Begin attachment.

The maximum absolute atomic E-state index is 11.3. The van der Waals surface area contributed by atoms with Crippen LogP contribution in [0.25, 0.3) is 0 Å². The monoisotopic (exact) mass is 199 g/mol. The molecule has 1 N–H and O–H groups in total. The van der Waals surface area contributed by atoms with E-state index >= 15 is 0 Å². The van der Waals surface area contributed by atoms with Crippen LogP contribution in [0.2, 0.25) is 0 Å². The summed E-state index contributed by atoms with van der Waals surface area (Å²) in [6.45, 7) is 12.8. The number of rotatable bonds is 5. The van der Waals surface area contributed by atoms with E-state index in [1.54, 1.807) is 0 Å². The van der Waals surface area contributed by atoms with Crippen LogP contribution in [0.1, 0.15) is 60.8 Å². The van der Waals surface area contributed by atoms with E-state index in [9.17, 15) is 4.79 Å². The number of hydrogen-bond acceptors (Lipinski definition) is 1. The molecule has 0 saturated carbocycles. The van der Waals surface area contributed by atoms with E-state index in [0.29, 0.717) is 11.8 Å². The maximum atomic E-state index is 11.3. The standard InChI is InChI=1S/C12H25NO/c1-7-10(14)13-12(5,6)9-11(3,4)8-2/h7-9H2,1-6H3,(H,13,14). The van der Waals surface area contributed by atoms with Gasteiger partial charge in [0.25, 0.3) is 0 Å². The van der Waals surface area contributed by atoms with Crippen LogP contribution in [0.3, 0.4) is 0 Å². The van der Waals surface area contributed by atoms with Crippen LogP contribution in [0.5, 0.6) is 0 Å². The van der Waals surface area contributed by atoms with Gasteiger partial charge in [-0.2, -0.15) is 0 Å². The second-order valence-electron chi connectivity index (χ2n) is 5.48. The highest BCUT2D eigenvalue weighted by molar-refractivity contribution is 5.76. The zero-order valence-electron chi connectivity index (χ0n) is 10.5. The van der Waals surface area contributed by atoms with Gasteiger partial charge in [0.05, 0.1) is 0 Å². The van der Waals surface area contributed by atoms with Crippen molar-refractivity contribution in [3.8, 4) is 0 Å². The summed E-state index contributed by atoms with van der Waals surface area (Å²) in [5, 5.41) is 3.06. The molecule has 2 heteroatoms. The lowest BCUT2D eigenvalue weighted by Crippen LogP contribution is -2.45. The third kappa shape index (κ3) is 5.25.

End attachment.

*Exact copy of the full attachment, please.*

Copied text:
The maximum absolute atomic E-state index is 11.3. The van der Waals surface area contributed by atoms with Crippen LogP contribution in [0.25, 0.3) is 0 Å². The monoisotopic (exact) mass is 199 g/mol. The molecule has 1 N–H and O–H groups in total. The van der Waals surface area contributed by atoms with E-state index >= 15 is 0 Å². The van der Waals surface area contributed by atoms with Crippen LogP contribution in [0.2, 0.25) is 0 Å². The summed E-state index contributed by atoms with van der Waals surface area (Å²) in [6.45, 7) is 12.8. The number of rotatable bonds is 5. The van der Waals surface area contributed by atoms with E-state index in [1.54, 1.807) is 0 Å². The van der Waals surface area contributed by atoms with Crippen LogP contribution in [0.1, 0.15) is 60.8 Å². The van der Waals surface area contributed by atoms with E-state index in [9.17, 15) is 4.79 Å². The number of hydrogen-bond acceptors (Lipinski definition) is 1. The molecule has 0 saturated carbocycles. The van der Waals surface area contributed by atoms with E-state index in [0.29, 0.717) is 11.8 Å². The maximum atomic E-state index is 11.3. The standard InChI is InChI=1S/C12H25NO/c1-7-10(14)13-12(5,6)9-11(3,4)8-2/h7-9H2,1-6H3,(H,13,14). The van der Waals surface area contributed by atoms with Gasteiger partial charge in [0.25, 0.3) is 0 Å². The van der Waals surface area contributed by atoms with Crippen LogP contribution in [0.3, 0.4) is 0 Å². The van der Waals surface area contributed by atoms with Crippen LogP contribution in [0.5, 0.6) is 0 Å². The van der Waals surface area contributed by atoms with Gasteiger partial charge in [-0.2, -0.15) is 0 Å². The second-order valence-electron chi connectivity index (χ2n) is 5.48. The highest BCUT2D eigenvalue weighted by molar-refractivity contribution is 5.76. The zero-order valence-electron chi connectivity index (χ0n) is 10.5. The van der Waals surface area contributed by atoms with Gasteiger partial charge in [0.05, 0.1) is 0 Å². The van der Waals surface area contributed by atoms with Crippen molar-refractivity contribution in [3.8, 4) is 0 Å². The summed E-state index contributed by atoms with van der Waals surface area (Å²) in [5, 5.41) is 3.06. The molecule has 2 heteroatoms. The lowest BCUT2D eigenvalue weighted by Crippen LogP contribution is -2.45. The third kappa shape index (κ3) is 5.25.